Authors: Adam Berland*, Ball State University, Lara Roman, USDA Forest Service, Jess Vogt, DePaul University
Topics: Environmental Science, Natural Resources
Keywords: citizen science, emerging technologies, urban forestry
Session Type: Paper
Start / End Time: 8:00 AM / 9:40 AM
Room: Congressional A, Omni, West
Presentation File: No File Uploaded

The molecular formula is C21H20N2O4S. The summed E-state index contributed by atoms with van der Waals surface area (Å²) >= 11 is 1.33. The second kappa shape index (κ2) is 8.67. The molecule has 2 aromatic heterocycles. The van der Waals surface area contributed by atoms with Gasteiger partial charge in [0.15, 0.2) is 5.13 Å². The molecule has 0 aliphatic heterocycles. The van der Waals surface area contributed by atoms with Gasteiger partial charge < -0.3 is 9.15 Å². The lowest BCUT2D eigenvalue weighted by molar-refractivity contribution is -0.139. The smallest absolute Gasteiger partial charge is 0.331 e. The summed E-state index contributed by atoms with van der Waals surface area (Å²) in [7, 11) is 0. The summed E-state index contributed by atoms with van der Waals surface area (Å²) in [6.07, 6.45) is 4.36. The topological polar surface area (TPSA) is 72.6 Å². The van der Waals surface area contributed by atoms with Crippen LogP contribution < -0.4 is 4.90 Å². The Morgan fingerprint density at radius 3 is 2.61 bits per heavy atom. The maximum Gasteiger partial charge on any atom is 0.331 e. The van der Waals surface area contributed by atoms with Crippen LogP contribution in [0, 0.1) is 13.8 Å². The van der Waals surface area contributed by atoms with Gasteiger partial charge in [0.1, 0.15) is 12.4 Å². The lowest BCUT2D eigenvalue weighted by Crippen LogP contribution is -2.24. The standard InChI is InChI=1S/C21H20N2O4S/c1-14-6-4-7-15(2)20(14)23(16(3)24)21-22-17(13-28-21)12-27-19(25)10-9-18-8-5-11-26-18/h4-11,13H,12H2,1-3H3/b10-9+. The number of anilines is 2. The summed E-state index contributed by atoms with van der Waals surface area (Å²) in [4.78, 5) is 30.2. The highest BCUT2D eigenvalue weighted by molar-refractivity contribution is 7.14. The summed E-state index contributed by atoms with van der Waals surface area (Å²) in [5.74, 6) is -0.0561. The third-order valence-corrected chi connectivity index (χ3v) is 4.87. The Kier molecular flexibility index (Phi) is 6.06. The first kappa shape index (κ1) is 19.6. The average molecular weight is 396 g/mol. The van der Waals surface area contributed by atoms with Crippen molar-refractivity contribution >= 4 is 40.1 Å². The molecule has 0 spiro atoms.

Municipalities need street tree inventory data to effectively manage street trees, but field inventories are often cost prohibitive. It is possible that emerging technologies like Google Street View can be used to complement or replace field inventories, but there are fundamental questions about the level of data quality for tree inventories generated remotely using Google Street View. We addressed this issue by assessing the quality of street tree data produced by self-identified novice, intermediate, and expert analysts for the following tree attributes: number of trees, diameter class, genus, and species. We measured agreement among analysts within each expertise group, and we also measured agreement between each analyst and field data from the same locations in suburban Chicago. Based on data from 16 analysts who inventoried trees using Google Street View, we found that data collection was faster for experts (1.5 minutes/tree) compared to field data collection (3.1 minutes/tree), while novice and intermediate groups were comparable to the field crew on average. Analysts across all expertise groups excelled at quantifying the number of trees on street segments, but results were less consistent for diameter class and genus/species identification. In general, experts and some intermediate analysts exhibited the best performance. Our findings suggest that communities can rely on analysts of any expertise level to reliably quantify the locations and number of street trees, but a higher level of expertise is needed to produce quality data on more detailed tree information. We offer recommendations for using this technique in practice.